The Risks of Juniorisation

You finally end up with an army of midgets led by midgets, notes Sandeep Goyal.

When I joined advertising nearly four decades ago, it was a comfortable 15 per cent agency commission business.

Agencies had offices at prestigious buildings like Express Towers and Nirmal in the central business district of Mumbai.

Graduates from the top IIMs happily joined the profession. They were better paid (and pampered) compared to their counterparts in most FMCG companies.

Client chief executive officers and agency heads, back then, supped and clubbed together. Martinis, both shaken and stirred, were the toast of client lunches, and how!

Then in the late 1990s, the honeymoon suddenly ended.

The media business got separated from the creative agency. And, with that ended the cushy 15 per cent commission arrangement, making way for monthly client retainers.

Agency incomes were suddenly halved, if not reduced even further.

While their physical offices downgraded from Nariman Point to Lower Parel and then to Goregaon, the ad agency business started to concurrently distance itself from the top B-schools too.

They could not afford them any longer. More importantly, agencies started shedding senior staff, letting go of experienced creative directors, servicing executives and strategy planners to save money and fit costs to the new reality of drastically reduced incomes, within the new retainer system.

With this was born the cost-cutting trend popularly called ‘juniorisation’ — downgrading a position, such that a well experienced senior person is deemed to have too much firepower for the job, hence declared redundant.

This though, honestly, was and is just a thinly veiled code word for saying that the seniors are being paid too much and can easily be replaced by a younger, less experienced junior.

Also, that the junior will come with a lot more enthusiasm, energy and effervescence — thereby ‘youngifying’ the team.

Juniorisation impacted middle management too.

The 35-plus-year middle manager suddenly found his role eliminated: Rather than retain the middle-runger, junior team-mates were made to report directly to high-level executives leaving no buffer in-between.

The agency became increasingly ‘de-layered’ and more cost-efficient, but juniorisation also created a talent vacuum that led to deteriorating service standards, and over time a ‘hollower’ creative product.

On the face of it, this had nothing to do with the client. Or so everyone thought. The cost savings were tremendous.

The supply chain and commercial guys were ecstatic. The agency headcount was still more or less the same, but the outgo had reduced by a mountain. But soon the truth of the matter started to hit home: There were just not enough senior guys around to think long-term, think in-depth and think with maturity.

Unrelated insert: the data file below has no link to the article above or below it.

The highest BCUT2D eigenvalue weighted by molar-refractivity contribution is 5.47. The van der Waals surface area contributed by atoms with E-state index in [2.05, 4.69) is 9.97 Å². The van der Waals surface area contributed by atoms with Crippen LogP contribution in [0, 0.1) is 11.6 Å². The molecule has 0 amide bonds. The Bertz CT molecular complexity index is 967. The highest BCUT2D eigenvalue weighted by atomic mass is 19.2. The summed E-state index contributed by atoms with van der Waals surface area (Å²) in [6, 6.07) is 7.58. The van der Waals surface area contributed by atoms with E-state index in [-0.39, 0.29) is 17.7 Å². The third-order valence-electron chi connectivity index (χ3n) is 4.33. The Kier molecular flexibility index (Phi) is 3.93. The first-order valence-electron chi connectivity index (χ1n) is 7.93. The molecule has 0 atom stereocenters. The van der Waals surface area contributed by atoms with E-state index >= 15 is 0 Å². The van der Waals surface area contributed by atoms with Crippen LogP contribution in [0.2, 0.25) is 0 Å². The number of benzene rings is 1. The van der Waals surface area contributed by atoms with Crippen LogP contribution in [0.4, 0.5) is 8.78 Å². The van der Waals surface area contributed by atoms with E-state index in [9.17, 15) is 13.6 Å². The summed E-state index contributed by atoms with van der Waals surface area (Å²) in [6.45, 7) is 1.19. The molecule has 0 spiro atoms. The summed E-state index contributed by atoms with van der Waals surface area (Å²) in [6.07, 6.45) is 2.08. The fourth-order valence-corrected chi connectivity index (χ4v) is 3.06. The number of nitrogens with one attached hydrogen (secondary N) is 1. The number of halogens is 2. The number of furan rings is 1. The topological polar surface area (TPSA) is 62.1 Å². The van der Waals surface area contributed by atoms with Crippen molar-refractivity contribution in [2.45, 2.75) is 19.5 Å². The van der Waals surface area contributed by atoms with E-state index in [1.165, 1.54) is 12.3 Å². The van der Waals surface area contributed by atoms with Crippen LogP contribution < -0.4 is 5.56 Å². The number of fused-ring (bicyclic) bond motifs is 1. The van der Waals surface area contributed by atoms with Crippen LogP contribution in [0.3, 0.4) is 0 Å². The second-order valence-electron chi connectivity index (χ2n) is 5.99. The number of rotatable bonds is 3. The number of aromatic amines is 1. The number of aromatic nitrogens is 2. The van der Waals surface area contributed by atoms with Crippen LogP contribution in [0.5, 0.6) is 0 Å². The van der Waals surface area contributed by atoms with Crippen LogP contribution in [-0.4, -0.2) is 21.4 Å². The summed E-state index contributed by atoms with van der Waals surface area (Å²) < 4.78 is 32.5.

Most importantly, the accumulated knowledge (and best practices) of most brands had gone away with the departing seniors who had learnt, over the years, to weather both the peaks and the troughs of the business.

Juniorisation is still a do-able option when the going is good. But when market conditions turn tough, the senior can still do his own job, and do that of the junior too: The vice versa though is not necessarily true. Experience does matter.

Hiring young people to do the job of experienced people doesn’t really always add up.

On the front end, yes, you do end up with some savings, but the moment you factor in employee productivity and high turnover amongst the juniors, the gains are mostly nullified.

‘Junior’ leaders who have greatness thrust upon them too early in their work life, with fancy titles and bloated job descriptions designed to please (if not impress) clients, most times also find themselves unequal to situations where there is a work crisis.

They’ve never really either faced strong headwinds before and get easily flummoxed, or usually fail in being accepted as authority figures by their own juniors.

You finally end up with an army of midgets led by midgets.

The biggest victim, by far, of juniorisation has been enhanced attrition.

Clients constantly complain of high turnover of employees on their account. But then what else do you expect from a younger workforce where every young person at the agency is constantly chasing his or her own dream?

Age diversity does bring stability into any organisation: Older employees tend to lay anchor for longer.

Mature employees are less prone to jumping ship when a bigger boat comes calling.

That is an unalienable fact that clients tend to ignore when negotiating agency fees: Margins are so slim that agency salaries are today the lowest compared to OTTs, TV networks or content houses.

The best talent is no longer thronging the ad agency.

Getting more for less never really works.

Constant reduction in agency remuneration is actually costing clients more dearly.

‘Light-weighting’ their agency partners has led to less experienced, less dependable, less talented and less resilient teams. It is finally the brands that suffer.

The advertising business will disintegrate and die if agency remuneration does not climb up significantly, and quickly.

If brands desire strong agency partners, then they themselves cannot starve, emaciate and destroy the teams that are their ‘Big Ideas’ lifeline.

Sandeep Goyal is managing director of Rediffusion.

Feature Presentation: Rajesh Alva/Rediff.com

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